The use of modified surfaces for the binding of nucleic acids (“Smart Modified Surfaces”) forms the basis of the technology developed by scientists at the firm.

SmartExtraction can be used manually, automated, or under field conditions.

WITec​ launched the alpha300 access ​micro-Raman system in conjunction with a revision of the established alpha300 series.

The alpha300 access ​microscope is an entry-level system for micro-Raman single-spot analysis and Raman mapping that extends the product portfolio to lower price segments.

WITec’s line of microscopes for Raman spectroscopy and imaging, atomic force microscopy and near-field microscopy share a unique modularity that allows for single-technique work and correlative imaging configurations.

Ionicon ​unveiled the PTR-TOF 1000 ultra​ trace gas analyser which it claimed offered up to 10 times more sensitivity than the PTR-TOF 1000 thanks to ION-BOOSTER funnel technology.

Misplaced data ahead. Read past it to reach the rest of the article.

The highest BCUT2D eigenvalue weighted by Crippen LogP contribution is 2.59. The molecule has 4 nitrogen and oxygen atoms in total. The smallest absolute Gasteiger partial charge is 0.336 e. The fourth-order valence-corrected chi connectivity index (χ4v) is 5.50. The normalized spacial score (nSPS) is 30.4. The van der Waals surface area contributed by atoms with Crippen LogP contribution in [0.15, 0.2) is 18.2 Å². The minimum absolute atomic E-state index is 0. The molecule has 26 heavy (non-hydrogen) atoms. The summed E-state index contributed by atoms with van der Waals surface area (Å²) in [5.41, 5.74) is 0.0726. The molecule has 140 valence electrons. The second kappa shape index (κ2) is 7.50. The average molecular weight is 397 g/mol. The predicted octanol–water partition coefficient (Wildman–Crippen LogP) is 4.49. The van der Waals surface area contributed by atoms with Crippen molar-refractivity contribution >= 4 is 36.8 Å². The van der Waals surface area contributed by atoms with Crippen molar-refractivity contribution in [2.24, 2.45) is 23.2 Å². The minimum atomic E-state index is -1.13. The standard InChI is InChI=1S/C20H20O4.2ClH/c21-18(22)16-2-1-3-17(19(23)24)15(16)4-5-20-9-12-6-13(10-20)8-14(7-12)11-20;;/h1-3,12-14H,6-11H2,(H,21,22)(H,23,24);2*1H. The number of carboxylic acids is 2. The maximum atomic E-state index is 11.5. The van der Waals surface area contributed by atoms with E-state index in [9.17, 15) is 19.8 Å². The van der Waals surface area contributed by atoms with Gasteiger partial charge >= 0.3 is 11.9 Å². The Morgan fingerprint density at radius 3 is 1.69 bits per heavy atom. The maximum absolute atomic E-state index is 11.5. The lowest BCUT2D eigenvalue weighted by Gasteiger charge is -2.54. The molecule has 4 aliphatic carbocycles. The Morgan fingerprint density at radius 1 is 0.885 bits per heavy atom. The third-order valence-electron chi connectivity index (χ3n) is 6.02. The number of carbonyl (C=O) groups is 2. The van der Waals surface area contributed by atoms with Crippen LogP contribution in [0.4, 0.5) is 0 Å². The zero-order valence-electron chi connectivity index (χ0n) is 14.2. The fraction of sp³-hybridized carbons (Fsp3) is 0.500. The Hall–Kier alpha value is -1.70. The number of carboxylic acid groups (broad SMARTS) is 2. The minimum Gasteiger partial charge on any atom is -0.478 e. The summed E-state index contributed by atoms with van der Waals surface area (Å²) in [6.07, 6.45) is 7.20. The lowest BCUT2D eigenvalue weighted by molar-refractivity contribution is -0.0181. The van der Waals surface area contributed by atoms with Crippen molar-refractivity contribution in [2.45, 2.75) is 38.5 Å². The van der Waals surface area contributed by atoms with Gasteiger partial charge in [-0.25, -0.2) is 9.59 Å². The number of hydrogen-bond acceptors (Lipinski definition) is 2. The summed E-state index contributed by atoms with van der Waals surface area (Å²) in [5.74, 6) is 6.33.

The firm manufacturers real-time trace gas analyzers for low concentrated volatile organic compounds (VOCs) monitoring, based on Proton Transfer Reaction – Mass Spectrometry (PTR-MS) technology.

An ion funnel is an array of ring electrodes with decreasing orifice sizes. A RF-voltage is applied that focuses the ions through the lenses and compared to traditional transfer lens systems the firms’ funnel improves ion transmission leading to a higher sensitivity.

Main application areas include food and flavor science.

Basler ​exhibited at the event with its own booth for the first time and introduced the PowerPack for microscopy.

It also demonstrated its digital cameras for analytic, diagnostic equipment and laboratory automation applications.